Why You Need a Strategy Map




Rated as one of the most popular management tools, the balanced scorecard has been in use for more than two decades and the benefits gained by organizations that use the tool are widely evident. Initially designed as a measurement tool, the balance scorecard has transitioned into a useful strategic management tool. Over the years, organizations that have adopted the balanced scorecard have managed to effectively measure performance and implement their strategies successfully.

In many organizations, very few employees have knowledge of the strategy being pursued. How is it possible then to effectively execute strategy if the very people charged with the responsibility of implementing it do not even understand it? Without a complete description of strategy, it is very difficult for executives to easily communicate the strategy among themselves or to their employees. Furthermore, if there is no shared understanding of the strategy, it is also difficult for the executives to create alignment around it. This lack of alignment often impedes successful strategy execution.

Strategy execution is far more important than strategy formulation. Working in harmony with the BSC, the strategy map helps executives to communicate the organization’s strategy clearly and briefly to all the stakeholders and execute it successfully. It is therefore imperative for executives to understand strategy and be able to bring clarity to everyone in the organization that is charged with carrying it out. For any strategy to be effective, it must contain descriptions of financial aspirations, market to be served, processes to be excelled in and the people who will be responsible for carrying it out. The strategy map achieves this. It provides the visual framework that integrates the organization’s objectives into the four perspectives of the BSC.

Furthermore, the strategy map helps you determine what you must do well in each of the BSC perspectives in order to successfully execute your strategy. It helps you describe your strategy in a uniform and consistent way that enables objectives and measures to be established and managed. In other words, the strategy map provides the missing link between strategy formation and strategy execution. It illustrates the cause-and-effect relationships that link desired outcomes in the customer and financial perspectives to outstanding performance in critical internal processes.

So how can you successfully develop your strategy map? One important aspect to consider when building a strategy map and BSC measures is how many and which perspective you will choose. Depending on the nature of your organization it might be worthwhile for you to consider additional perspective to the four original perspectives – Financial, Customer, Internal Processes and Employee Learning and Growth. Additional perspectives might be in the areas of innovation, R&D, environment, suppliers, CSR and governance. When choosing the perspectives of your strategy map and BSC it is important to ensure that your chosen perspectives communicate the complete story of your strategy and create a competitive advantage for your organization. It is also important to capture the key stakeholders contributing to your organization’s success. However, take note that you do not need to include every possible contributor otherwise your map will become cluttered.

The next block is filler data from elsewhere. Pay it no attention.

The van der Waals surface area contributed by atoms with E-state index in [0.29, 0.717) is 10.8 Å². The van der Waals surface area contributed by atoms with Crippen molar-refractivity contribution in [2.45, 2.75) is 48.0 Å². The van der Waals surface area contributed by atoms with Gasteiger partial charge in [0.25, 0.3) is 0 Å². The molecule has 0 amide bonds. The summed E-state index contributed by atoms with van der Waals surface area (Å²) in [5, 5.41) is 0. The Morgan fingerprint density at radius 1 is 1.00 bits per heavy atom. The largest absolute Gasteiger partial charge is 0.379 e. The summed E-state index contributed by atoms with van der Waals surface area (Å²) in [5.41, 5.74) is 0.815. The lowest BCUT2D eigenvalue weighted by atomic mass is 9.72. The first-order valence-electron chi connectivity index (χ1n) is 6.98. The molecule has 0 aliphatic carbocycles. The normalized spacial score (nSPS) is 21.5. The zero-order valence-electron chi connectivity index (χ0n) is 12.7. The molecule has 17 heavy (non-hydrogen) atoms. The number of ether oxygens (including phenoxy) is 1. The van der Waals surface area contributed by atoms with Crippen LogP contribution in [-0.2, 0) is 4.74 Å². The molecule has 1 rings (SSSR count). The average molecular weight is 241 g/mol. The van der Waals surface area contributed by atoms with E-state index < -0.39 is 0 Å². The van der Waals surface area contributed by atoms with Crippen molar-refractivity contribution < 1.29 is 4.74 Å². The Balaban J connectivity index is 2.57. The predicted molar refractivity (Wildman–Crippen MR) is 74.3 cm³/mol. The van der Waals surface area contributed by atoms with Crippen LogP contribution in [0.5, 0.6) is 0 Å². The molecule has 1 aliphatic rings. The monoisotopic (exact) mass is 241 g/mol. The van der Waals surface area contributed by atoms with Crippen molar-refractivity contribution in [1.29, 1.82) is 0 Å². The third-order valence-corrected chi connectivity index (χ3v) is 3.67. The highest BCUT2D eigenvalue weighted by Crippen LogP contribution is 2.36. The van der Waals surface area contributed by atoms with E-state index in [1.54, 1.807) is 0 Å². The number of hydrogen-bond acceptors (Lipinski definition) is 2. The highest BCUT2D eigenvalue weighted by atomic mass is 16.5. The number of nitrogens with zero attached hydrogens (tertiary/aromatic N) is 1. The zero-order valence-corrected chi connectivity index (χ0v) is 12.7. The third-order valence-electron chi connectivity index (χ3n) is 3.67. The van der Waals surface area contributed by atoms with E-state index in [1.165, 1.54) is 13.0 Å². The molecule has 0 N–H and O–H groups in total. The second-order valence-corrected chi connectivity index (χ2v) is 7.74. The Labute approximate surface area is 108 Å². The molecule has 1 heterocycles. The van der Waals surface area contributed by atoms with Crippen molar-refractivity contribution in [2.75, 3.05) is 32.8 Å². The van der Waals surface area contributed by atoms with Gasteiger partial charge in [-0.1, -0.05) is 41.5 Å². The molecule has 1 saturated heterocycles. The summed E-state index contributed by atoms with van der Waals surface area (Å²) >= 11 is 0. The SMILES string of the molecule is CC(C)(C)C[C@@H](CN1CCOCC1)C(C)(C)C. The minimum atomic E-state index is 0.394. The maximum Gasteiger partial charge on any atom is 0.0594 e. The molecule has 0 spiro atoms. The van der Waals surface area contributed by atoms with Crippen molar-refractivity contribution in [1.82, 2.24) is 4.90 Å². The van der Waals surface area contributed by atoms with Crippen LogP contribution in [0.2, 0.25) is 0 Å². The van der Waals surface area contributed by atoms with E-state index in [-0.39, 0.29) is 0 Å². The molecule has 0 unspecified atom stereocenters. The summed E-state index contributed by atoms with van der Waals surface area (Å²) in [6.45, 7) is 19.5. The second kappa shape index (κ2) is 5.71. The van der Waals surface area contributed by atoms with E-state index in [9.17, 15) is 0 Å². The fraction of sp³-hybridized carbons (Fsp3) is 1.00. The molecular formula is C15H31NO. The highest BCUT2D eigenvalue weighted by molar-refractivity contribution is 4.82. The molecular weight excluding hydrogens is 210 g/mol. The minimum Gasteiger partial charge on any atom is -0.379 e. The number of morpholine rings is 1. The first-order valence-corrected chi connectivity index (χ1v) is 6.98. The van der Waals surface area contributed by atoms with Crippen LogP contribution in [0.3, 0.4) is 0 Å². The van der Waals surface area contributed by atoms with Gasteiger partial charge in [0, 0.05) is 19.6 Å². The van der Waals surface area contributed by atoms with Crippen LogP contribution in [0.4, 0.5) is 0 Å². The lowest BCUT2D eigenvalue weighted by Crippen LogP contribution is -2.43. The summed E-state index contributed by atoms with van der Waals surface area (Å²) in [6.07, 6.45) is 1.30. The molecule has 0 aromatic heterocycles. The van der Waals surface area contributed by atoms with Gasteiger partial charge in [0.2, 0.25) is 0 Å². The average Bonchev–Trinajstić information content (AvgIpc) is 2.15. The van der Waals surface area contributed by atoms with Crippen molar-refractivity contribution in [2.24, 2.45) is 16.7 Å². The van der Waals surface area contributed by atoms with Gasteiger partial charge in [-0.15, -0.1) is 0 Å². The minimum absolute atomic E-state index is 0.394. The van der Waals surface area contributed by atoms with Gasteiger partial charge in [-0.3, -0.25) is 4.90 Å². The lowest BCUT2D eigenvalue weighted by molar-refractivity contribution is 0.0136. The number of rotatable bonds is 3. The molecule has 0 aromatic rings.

Since the main purpose of the strategy map and the BSC is to communicate clearly and briefly the organization’s key drivers, it is important that you select the perspectives that enable you to capture the organization’s key stakeholders and describe how you are going to serve each of them and thereby successfully implement your strategy. Questions such as – What value propositions will ensure that our customers are satisfied and remain loyal? What processes must we excel at in order to drive this customer valued proposition, and what competences must our employees possess? – will help you develop a strategy map and BSC that clearly communicates your strategy and demonstrate how you plan to execute that strategy.

The success and credibility of your strategy map and BSC also depends on the pool of information used to develop them. You need to gather and review as much background material as you can find for each perspective. Sources of material that can be used to gather information include annual reports, the organization’s mission statement, strategic plan, project plans, competitor data, analyst reports, benchmarking reports, trade journals and news articles. Since the sources of information vary, it is critical to ensure that the source documents provide a single view of your organization’s mission, core values, vision and strategies. Any discrepancies identified should be resolved.

In sum, the strategy map is a one-page graphical representation of what you must do well in each of the four BSC perspectives in order to effectively execute your strategy. It helps you outline the critical objectives necessary for the success of your organization. Remember, the essence of strategy is doing different things than your rivals to create value. You must therefore avoid copying the objectives and metrics of your competitors as these may prove counterproductive to your efforts. You need to understand your processes and value propositions because it is the determination of the key drivers of your particular organization that will ultimately differentiate you from your rivals.

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